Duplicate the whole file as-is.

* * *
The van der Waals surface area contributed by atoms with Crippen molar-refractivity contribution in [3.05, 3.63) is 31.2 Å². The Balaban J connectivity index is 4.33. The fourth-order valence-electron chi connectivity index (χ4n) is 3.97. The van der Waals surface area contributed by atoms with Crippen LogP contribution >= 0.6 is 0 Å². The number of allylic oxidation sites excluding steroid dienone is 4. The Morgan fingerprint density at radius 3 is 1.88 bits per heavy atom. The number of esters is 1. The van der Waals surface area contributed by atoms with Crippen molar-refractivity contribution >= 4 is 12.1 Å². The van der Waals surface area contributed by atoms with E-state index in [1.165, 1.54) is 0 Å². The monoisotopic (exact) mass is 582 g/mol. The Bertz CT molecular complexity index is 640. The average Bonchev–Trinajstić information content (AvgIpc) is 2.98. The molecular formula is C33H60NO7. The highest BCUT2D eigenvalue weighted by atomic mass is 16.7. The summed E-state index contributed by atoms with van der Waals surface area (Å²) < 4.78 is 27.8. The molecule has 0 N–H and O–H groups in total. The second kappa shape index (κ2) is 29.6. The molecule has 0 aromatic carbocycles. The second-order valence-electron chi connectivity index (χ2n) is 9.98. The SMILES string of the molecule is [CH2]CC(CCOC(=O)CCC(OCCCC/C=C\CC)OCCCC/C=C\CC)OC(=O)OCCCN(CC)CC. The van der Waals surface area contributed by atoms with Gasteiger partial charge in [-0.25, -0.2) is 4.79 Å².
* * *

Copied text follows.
The van der Waals surface area contributed by atoms with Crippen molar-refractivity contribution in [3.05, 3.63) is 31.2 Å². The Balaban J connectivity index is 4.33. The fourth-order valence-electron chi connectivity index (χ4n) is 3.97. The van der Waals surface area contributed by atoms with Crippen LogP contribution >= 0.6 is 0 Å². The number of allylic oxidation sites excluding steroid dienone is 4. The Morgan fingerprint density at radius 3 is 1.88 bits per heavy atom. The number of esters is 1. The van der Waals surface area contributed by atoms with Crippen molar-refractivity contribution >= 4 is 12.1 Å². The van der Waals surface area contributed by atoms with E-state index in [1.165, 1.54) is 0 Å². The monoisotopic (exact) mass is 582 g/mol. The Bertz CT molecular complexity index is 640. The average Bonchev–Trinajstić information content (AvgIpc) is 2.98. The molecular formula is C33H60NO7. The highest BCUT2D eigenvalue weighted by atomic mass is 16.7. The summed E-state index contributed by atoms with van der Waals surface area (Å²) < 4.78 is 27.8. The molecule has 0 N–H and O–H groups in total. The second kappa shape index (κ2) is 29.6. The molecule has 0 aromatic carbocycles. The second-order valence-electron chi connectivity index (χ2n) is 9.98. The SMILES string of the molecule is [CH2]CC(CCOC(=O)CCC(OCCCC/C=C\CC)OCCCC/C=C\CC)OC(=O)OCCCN(CC)CC. The van der Waals surface area contributed by atoms with Gasteiger partial charge in [-0.25, -0.2) is 4.79 Å².